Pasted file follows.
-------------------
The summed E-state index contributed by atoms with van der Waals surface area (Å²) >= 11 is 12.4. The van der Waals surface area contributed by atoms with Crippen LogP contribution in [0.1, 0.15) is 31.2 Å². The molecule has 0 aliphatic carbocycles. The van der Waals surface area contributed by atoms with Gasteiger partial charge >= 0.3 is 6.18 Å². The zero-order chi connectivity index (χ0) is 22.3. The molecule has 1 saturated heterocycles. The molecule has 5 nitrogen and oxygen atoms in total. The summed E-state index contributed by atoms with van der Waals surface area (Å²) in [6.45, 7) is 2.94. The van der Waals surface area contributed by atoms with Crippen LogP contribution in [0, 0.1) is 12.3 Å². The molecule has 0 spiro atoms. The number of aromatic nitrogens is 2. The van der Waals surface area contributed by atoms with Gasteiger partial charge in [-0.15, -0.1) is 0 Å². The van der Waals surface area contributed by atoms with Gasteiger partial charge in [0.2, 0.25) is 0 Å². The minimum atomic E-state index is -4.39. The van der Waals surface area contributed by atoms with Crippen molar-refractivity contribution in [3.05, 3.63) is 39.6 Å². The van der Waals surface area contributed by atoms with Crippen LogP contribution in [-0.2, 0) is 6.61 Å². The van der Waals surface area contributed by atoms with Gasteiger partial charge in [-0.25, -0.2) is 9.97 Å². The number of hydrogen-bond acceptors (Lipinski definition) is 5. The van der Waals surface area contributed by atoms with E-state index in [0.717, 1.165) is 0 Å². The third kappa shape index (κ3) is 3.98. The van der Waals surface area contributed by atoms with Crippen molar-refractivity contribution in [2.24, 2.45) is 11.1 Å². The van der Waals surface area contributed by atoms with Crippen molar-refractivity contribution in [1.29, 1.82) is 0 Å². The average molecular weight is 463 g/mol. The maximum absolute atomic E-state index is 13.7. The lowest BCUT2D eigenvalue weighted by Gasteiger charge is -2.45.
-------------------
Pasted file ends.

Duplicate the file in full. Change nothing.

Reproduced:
The summed E-state index contributed by atoms with van der Waals surface area (Å²) >= 11 is 12.4. The van der Waals surface area contributed by atoms with Crippen LogP contribution in [0.1, 0.15) is 31.2 Å². The molecule has 0 aliphatic carbocycles. The van der Waals surface area contributed by atoms with Gasteiger partial charge >= 0.3 is 6.18 Å². The zero-order chi connectivity index (χ0) is 22.3. The molecule has 1 saturated heterocycles. The molecule has 5 nitrogen and oxygen atoms in total. The summed E-state index contributed by atoms with van der Waals surface area (Å²) in [6.45, 7) is 2.94. The van der Waals surface area contributed by atoms with Crippen LogP contribution in [0, 0.1) is 12.3 Å². The molecule has 0 spiro atoms. The number of aromatic nitrogens is 2. The van der Waals surface area contributed by atoms with Gasteiger partial charge in [-0.15, -0.1) is 0 Å². The van der Waals surface area contributed by atoms with Gasteiger partial charge in [0.2, 0.25) is 0 Å². The minimum atomic E-state index is -4.39. The van der Waals surface area contributed by atoms with Crippen molar-refractivity contribution in [3.05, 3.63) is 39.6 Å². The van der Waals surface area contributed by atoms with Crippen LogP contribution in [-0.2, 0) is 6.61 Å². The van der Waals surface area contributed by atoms with Gasteiger partial charge in [-0.25, -0.2) is 9.97 Å². The number of hydrogen-bond acceptors (Lipinski definition) is 5. The van der Waals surface area contributed by atoms with E-state index in [0.717, 1.165) is 0 Å². The third kappa shape index (κ3) is 3.98. The van der Waals surface area contributed by atoms with Crippen molar-refractivity contribution in [2.24, 2.45) is 11.1 Å². The van der Waals surface area contributed by atoms with Crippen molar-refractivity contribution in [1.29, 1.82) is 0 Å². The average molecular weight is 463 g/mol. The maximum absolute atomic E-state index is 13.7. The lowest BCUT2D eigenvalue weighted by Gasteiger charge is -2.45.